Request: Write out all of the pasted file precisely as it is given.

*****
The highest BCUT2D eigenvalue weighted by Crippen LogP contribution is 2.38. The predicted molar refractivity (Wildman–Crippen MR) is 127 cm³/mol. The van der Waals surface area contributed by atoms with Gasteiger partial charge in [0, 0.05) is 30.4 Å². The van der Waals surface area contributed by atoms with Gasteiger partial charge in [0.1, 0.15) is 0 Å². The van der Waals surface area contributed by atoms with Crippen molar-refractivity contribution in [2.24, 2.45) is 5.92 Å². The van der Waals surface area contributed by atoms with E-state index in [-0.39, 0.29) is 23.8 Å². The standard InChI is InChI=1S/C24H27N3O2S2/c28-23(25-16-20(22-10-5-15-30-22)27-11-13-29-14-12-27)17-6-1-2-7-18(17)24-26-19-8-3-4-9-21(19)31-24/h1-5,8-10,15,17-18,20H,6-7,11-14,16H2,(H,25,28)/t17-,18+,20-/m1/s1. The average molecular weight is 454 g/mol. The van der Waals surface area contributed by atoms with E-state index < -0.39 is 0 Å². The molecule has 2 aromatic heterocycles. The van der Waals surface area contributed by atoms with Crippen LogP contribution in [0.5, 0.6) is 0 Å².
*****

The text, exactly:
The highest BCUT2D eigenvalue weighted by Crippen LogP contribution is 2.38. The predicted molar refractivity (Wildman–Crippen MR) is 127 cm³/mol. The van der Waals surface area contributed by atoms with Gasteiger partial charge in [0, 0.05) is 30.4 Å². The van der Waals surface area contributed by atoms with Gasteiger partial charge in [0.1, 0.15) is 0 Å². The van der Waals surface area contributed by atoms with Crippen molar-refractivity contribution in [2.24, 2.45) is 5.92 Å². The van der Waals surface area contributed by atoms with E-state index in [-0.39, 0.29) is 23.8 Å². The standard InChI is InChI=1S/C24H27N3O2S2/c28-23(25-16-20(22-10-5-15-30-22)27-11-13-29-14-12-27)17-6-1-2-7-18(17)24-26-19-8-3-4-9-21(19)31-24/h1-5,8-10,15,17-18,20H,6-7,11-14,16H2,(H,25,28)/t17-,18+,20-/m1/s1. The average molecular weight is 454 g/mol. The van der Waals surface area contributed by atoms with E-state index < -0.39 is 0 Å². The molecule has 2 aromatic heterocycles. The van der Waals surface area contributed by atoms with Crippen LogP contribution in [0.5, 0.6) is 0 Å².